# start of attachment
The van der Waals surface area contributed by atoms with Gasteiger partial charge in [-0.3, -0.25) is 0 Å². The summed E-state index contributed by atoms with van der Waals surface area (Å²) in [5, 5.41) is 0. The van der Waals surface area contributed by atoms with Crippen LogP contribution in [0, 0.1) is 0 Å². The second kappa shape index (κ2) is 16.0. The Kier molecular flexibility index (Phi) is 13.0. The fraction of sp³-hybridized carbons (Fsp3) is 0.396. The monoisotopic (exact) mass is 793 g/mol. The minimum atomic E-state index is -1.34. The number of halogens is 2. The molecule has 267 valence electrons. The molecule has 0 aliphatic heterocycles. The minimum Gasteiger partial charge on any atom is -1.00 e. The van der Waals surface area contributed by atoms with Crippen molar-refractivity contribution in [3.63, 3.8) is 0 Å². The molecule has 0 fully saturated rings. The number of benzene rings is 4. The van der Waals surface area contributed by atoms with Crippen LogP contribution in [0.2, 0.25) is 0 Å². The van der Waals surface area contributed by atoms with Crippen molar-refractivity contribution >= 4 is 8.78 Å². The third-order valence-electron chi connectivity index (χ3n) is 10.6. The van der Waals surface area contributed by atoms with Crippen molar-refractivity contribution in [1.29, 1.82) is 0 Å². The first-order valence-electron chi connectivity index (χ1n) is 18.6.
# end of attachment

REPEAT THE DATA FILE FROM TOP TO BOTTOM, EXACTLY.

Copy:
The van der Waals surface area contributed by atoms with Gasteiger partial charge in [-0.3, -0.25) is 0 Å². The summed E-state index contributed by atoms with van der Waals surface area (Å²) in [5, 5.41) is 0. The van der Waals surface area contributed by atoms with Crippen LogP contribution in [0, 0.1) is 0 Å². The second kappa shape index (κ2) is 16.0. The Kier molecular flexibility index (Phi) is 13.0. The fraction of sp³-hybridized carbons (Fsp3) is 0.396. The monoisotopic (exact) mass is 793 g/mol. The minimum atomic E-state index is -1.34. The number of halogens is 2. The molecule has 267 valence electrons. The molecule has 0 aliphatic heterocycles. The minimum Gasteiger partial charge on any atom is -1.00 e. The van der Waals surface area contributed by atoms with Crippen molar-refractivity contribution in [3.63, 3.8) is 0 Å². The molecule has 0 fully saturated rings. The number of benzene rings is 4. The van der Waals surface area contributed by atoms with Crippen LogP contribution in [0.2, 0.25) is 0 Å². The van der Waals surface area contributed by atoms with Crippen molar-refractivity contribution >= 4 is 8.78 Å². The third-order valence-electron chi connectivity index (χ3n) is 10.6. The van der Waals surface area contributed by atoms with Crippen molar-refractivity contribution in [1.29, 1.82) is 0 Å². The first-order valence-electron chi connectivity index (χ1n) is 18.6.